By Marc Cenedella, Founder of The Ladders.
Good Monday morning,
One of the things I was most surprised by when I got into the jobs business over a decade ago was the prevalence and practice of age discrimination in hiring right here in the USA.
Oh, sure… wet like some overseas markets where job ads explicitly demand youth, or a particular gender, or beauty(!), in the applicant, but there it is…
The blank look on your interviewer’s face when you talk about growing up in the 60s or 70s. The skepticism with which your Snap-twit-facebook-whats-gram-app skills are regarded. The cultural references that pass silently like two Teslas in the night…
Well, at least the younger generation seems to get your reference to “Gunga-galunga” and giggle.
Most of the time.
All of it adds up to a pernicious undercutting of your ability to get hired and get ahead. We have to admit the ugly truth that age discrimination exists — there’s no doubt about it.
And there’s no silver bullet for those facing it. If you’re in the job market and over the age of 52, you will almost certainly face stereotypes and negative attitudes regarding your desirability because of your age. And in some cities, in some markets, that negative environment impacts candidates as young as 40 years of age.
While there’s nothing you can do to stop it, I have, over the years, observed which candidates and applicants have succeeded despite their age and which have failed because of it.
If I had to summarize, I’d say it appears to me that age discrimination is mindset discrimination first and foremost. And you’ll need to review how you are presenting your mindset — your attitude — to your future employer.
Every hiring manager is asking herself, every HR person is asking himself, these questions about you and every other candidate they’re interviewing…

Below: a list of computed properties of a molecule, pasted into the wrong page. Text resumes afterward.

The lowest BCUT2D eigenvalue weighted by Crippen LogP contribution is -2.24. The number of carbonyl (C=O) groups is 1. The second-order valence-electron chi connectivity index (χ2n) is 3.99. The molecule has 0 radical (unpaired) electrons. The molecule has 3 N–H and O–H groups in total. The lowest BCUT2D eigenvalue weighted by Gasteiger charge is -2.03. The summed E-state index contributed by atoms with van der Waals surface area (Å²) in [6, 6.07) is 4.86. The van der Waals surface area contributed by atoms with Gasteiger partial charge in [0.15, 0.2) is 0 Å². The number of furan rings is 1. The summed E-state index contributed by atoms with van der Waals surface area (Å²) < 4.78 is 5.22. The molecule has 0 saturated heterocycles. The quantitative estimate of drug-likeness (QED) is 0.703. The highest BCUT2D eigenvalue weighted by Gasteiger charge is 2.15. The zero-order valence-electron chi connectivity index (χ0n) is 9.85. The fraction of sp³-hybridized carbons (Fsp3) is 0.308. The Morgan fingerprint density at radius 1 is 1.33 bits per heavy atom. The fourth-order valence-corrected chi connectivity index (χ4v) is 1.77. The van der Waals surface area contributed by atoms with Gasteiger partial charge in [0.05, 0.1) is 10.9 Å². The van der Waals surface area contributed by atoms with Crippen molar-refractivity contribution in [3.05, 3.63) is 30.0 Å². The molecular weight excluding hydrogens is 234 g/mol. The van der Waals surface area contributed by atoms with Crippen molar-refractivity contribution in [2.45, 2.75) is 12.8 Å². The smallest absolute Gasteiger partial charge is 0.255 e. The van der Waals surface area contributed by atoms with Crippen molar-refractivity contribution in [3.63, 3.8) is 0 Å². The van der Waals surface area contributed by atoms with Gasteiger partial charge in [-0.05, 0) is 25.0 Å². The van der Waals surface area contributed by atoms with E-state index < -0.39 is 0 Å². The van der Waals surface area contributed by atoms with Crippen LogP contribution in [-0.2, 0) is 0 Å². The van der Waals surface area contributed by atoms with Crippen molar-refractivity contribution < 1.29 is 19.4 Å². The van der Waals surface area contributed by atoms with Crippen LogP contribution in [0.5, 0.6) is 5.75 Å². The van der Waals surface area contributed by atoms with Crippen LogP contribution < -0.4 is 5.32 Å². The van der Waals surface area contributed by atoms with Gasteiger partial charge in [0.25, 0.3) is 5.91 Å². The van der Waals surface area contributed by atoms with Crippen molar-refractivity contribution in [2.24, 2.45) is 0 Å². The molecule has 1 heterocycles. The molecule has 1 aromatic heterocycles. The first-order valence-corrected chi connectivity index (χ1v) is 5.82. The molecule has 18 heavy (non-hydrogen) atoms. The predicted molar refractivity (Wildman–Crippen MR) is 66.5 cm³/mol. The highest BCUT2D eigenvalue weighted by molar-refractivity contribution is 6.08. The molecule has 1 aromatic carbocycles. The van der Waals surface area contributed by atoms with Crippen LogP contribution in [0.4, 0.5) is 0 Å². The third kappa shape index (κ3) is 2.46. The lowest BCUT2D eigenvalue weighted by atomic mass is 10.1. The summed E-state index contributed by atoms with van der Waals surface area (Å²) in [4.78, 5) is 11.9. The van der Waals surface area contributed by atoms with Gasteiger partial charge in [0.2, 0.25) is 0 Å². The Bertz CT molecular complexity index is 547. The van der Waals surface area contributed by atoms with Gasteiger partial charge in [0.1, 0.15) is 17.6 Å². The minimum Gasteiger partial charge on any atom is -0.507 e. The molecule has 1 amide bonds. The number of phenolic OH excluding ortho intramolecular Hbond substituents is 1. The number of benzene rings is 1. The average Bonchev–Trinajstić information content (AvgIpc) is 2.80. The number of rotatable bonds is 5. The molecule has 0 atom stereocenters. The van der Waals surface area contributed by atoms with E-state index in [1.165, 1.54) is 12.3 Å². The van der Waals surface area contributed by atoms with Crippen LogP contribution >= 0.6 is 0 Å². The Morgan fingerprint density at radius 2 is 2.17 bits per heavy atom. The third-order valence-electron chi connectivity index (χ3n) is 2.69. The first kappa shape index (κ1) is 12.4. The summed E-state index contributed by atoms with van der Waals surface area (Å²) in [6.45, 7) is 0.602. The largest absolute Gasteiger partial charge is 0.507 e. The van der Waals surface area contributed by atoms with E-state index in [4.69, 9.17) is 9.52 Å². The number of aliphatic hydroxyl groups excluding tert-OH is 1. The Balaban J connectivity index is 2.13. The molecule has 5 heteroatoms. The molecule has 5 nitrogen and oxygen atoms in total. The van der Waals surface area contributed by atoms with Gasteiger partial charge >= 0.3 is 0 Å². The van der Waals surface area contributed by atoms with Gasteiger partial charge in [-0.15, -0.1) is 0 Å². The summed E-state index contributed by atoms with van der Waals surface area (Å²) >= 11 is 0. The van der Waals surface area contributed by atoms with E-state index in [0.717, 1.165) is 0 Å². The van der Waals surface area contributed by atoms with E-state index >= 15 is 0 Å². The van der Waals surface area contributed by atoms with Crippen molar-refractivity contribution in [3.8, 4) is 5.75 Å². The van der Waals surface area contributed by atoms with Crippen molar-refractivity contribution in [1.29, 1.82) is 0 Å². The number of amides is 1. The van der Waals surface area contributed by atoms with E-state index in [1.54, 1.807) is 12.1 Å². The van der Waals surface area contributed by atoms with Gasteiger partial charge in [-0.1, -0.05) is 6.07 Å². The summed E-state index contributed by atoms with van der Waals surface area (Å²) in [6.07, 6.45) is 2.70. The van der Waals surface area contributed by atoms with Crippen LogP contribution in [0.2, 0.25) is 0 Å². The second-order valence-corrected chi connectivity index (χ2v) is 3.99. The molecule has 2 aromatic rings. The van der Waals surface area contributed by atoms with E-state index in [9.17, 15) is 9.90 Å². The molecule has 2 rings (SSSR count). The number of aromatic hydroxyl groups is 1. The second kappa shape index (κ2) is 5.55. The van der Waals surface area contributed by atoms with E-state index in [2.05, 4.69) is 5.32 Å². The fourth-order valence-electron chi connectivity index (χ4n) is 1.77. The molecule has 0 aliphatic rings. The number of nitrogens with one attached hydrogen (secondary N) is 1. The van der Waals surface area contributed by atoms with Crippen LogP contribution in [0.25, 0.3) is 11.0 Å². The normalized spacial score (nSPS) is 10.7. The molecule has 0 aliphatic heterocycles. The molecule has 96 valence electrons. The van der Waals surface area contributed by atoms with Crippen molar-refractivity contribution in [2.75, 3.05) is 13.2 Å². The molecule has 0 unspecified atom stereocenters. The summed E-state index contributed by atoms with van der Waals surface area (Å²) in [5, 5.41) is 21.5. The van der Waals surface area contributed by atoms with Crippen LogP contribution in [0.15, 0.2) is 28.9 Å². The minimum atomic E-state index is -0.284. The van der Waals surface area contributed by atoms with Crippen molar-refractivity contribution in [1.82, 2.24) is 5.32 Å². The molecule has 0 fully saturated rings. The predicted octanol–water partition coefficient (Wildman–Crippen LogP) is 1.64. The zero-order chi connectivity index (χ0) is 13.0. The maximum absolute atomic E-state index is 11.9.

Will this candidate:
- Be able to excel in this role?
- Be able to learn and adjust as the role evolves?
- Be able to master the tools and technologies involved today and tomorrow?
- Get along well with others on the team?
- Take direction and feedback?
And it’s important for you to realize that youth is the symptom, not the cause, of age discrimination.
What I mean by that is that hiring managers are hiring for open-mindedness, flexibility, and a sociability with others. On average, there’s a perception on the part of hiring managers, whether right or wrong, that those attributes are more frequently found in the young, as opposed to the experienced.
And it’s worthwhile to review why these attributes have so much value in the business world today.
As the world changes, businesses change even more rapidly. Companies sometimes need to jump on new trends before they pan out, or hedge their bets, or make sure they’re well-prepared for most contingencies. And that means there’s always plenty of “new” to keep up with.
So a workforce that is flexible, open-minded and interested in learning is far better than a workforce that is determined to keep doing it the old way.
“The old way works fine” might be OK for you around the home, but in business, it has proven to be an enormous destroyer of value. Take a look at the hard times that old famous companies have fallen upon. Heck, even some of the newer tech companies that were darlings within the last decade have had difficulties mastering new environments.